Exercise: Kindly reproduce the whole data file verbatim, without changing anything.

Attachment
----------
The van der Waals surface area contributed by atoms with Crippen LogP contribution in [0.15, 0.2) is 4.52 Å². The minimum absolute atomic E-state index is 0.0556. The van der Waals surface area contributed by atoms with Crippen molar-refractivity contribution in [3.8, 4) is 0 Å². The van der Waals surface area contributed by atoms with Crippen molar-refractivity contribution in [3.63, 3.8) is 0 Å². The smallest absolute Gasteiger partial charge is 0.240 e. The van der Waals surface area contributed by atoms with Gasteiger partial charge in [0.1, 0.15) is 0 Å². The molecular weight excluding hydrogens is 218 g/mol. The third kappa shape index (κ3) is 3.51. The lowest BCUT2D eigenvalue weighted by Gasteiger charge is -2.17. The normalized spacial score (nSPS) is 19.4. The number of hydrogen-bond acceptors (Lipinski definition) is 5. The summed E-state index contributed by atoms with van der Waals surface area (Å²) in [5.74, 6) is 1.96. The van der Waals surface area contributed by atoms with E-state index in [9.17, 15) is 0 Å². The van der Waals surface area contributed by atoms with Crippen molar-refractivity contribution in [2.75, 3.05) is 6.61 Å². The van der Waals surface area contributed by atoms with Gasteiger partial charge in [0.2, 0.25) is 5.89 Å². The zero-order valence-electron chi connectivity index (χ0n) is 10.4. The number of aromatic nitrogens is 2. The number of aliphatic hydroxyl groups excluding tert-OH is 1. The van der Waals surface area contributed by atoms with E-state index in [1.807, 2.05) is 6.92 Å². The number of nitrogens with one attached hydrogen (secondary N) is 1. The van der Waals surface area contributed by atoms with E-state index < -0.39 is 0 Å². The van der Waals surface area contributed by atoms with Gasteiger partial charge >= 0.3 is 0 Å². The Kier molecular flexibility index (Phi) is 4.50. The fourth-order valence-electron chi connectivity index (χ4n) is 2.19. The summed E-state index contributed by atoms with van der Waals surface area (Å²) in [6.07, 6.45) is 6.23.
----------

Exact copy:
The van der Waals surface area contributed by atoms with Crippen LogP contribution in [0.15, 0.2) is 4.52 Å². The minimum absolute atomic E-state index is 0.0556. The van der Waals surface area contributed by atoms with Crippen molar-refractivity contribution in [3.8, 4) is 0 Å². The van der Waals surface area contributed by atoms with Crippen molar-refractivity contribution in [3.63, 3.8) is 0 Å². The smallest absolute Gasteiger partial charge is 0.240 e. The van der Waals surface area contributed by atoms with Gasteiger partial charge in [0.1, 0.15) is 0 Å². The molecular weight excluding hydrogens is 218 g/mol. The third kappa shape index (κ3) is 3.51. The lowest BCUT2D eigenvalue weighted by Gasteiger charge is -2.17. The normalized spacial score (nSPS) is 19.4. The number of hydrogen-bond acceptors (Lipinski definition) is 5. The summed E-state index contributed by atoms with van der Waals surface area (Å²) in [5.74, 6) is 1.96. The van der Waals surface area contributed by atoms with E-state index in [9.17, 15) is 0 Å². The van der Waals surface area contributed by atoms with Crippen molar-refractivity contribution in [2.75, 3.05) is 6.61 Å². The van der Waals surface area contributed by atoms with Gasteiger partial charge in [0.2, 0.25) is 5.89 Å². The zero-order valence-electron chi connectivity index (χ0n) is 10.4. The number of aromatic nitrogens is 2. The number of aliphatic hydroxyl groups excluding tert-OH is 1. The van der Waals surface area contributed by atoms with E-state index in [1.807, 2.05) is 6.92 Å². The number of nitrogens with one attached hydrogen (secondary N) is 1. The van der Waals surface area contributed by atoms with E-state index < -0.39 is 0 Å². The van der Waals surface area contributed by atoms with Gasteiger partial charge >= 0.3 is 0 Å². The Kier molecular flexibility index (Phi) is 4.50. The fourth-order valence-electron chi connectivity index (χ4n) is 2.19. The summed E-state index contributed by atoms with van der Waals surface area (Å²) in [6.07, 6.45) is 6.23.